Foreign-based drug price controls could import socialism into America’s health care system

By Aaron Rice
June 12, 2019

Everyone knows too well that gut punch when you receive a bill in the mail from a provider only to realize insurance has already been applied. Health care is expensive. We need a system that is firmly rooted in competition and market dynamics.

President Trump made lowering drug prices a campaign promise. To his credit, the president is working to address this issue. That’s why he tasked the Department of Health and Human Service Secretary Alex Azar to come up with a solution to address rising drug prices. We applaud this move by the President and support their objective of lower drug prices.

Unfortunately, Secretary Azar’s proposal to lower drug costs has an alarming feature — an “International Pricing Index” or IPI. This index would serve as a price control mechanism for Medicare Part B drugs sold in America. Part B drugs are the kind that are administered by a doctor usually as injections or infusions such as chemotherapy drugs, unlike the ones that are bought at a pharmacy and taken at home.

Alarmingly, the IPI would look at the prices of drugs in 14 foreign countries and use them as a base in the U.S. Many of these countries have socialized or government-controlled healthcare industries, and should not be looked to as an example for our own healthcare.

One of the reasons America is seen as the world leader in healthcare is the vast number of new drugs that are produced here. Because of our free market system, drug manufacturers can compete with one another to produce the best, most effective medicines in the world. Millions of patients all across the globe have benefited from a system of open competition that has led to the development of the majority of new drugs over the last several years.

However, the IPI could change all of that. Using artificial price controls could cut the legs out from under drug manufacturers and inhibit their ability to develop new, life-saving medicines. Producing a new drug is extremely expensive, sometimes costing as much as $2.6 billion for a single drug, according to Policy & Medicine. This is due to the high failure rate among experimental drugs, with 90 percent failing to gain FDA approval on average, according to BIO.

While the price of developing these drugs is high, it is necessary. Each new drug that makes its way to market has the potential to change millions of lives for the better. The IPI could be the start in taking that opportunity away from patients across the world.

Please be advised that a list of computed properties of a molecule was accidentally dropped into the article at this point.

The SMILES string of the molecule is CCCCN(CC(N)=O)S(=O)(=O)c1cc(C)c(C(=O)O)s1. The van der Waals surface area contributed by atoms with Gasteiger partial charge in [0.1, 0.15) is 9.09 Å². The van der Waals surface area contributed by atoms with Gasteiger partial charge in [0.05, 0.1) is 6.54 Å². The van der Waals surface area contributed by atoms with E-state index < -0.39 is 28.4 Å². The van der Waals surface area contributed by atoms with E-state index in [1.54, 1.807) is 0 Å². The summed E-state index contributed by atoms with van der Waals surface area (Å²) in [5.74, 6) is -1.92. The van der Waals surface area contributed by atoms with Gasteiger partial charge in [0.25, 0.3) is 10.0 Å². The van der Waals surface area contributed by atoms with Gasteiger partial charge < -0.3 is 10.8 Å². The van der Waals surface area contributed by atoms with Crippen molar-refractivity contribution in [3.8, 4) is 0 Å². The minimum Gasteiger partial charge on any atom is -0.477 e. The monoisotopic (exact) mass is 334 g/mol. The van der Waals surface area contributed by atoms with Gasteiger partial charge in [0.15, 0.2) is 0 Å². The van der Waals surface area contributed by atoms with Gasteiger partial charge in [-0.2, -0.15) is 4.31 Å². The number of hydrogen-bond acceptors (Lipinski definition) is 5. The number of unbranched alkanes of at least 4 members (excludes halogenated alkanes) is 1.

Though the current proposal only applies to Medicare Part B drugs, if implemented, the IPI and other similar price control methods could quickly and easily spread to other areas of our healthcare system, and even to other industries. Socialism creeping into our economic model is dangerous. It does not work. It can sound good to certain segments of our population, but it has never worked. Wherever and whenever socialism has been tried, it has failed and humans have suffered by the millions. Competition and free markets do work and have made the United States the strongest economy in the world.

A better proposal was introduced in Congress that would lower prices for Medicare Part D drugs. The Medicare Part D Rebate Rule, as it is being referred to, would use free market solutions to lower drug prices instead of socialist price control measures. The rule would take the savings created through open negotiations between insurance plans and drug makers and pass those savings onto the sickest of seniors – not the middlemen who have historically pocketed the savings themselves.

Washington is doing the right thing by focusing on reducing drug prices and making healthcare access more affordable for patients all across the country. However, it is important that they remember to stick to using free-market solutions — like the Part D Rebate Rule — to accomplish this goal and stay away from using socialist price control mechanisms like the IPI.

This column appeared in the Clarion Ledger on June 12, 2019


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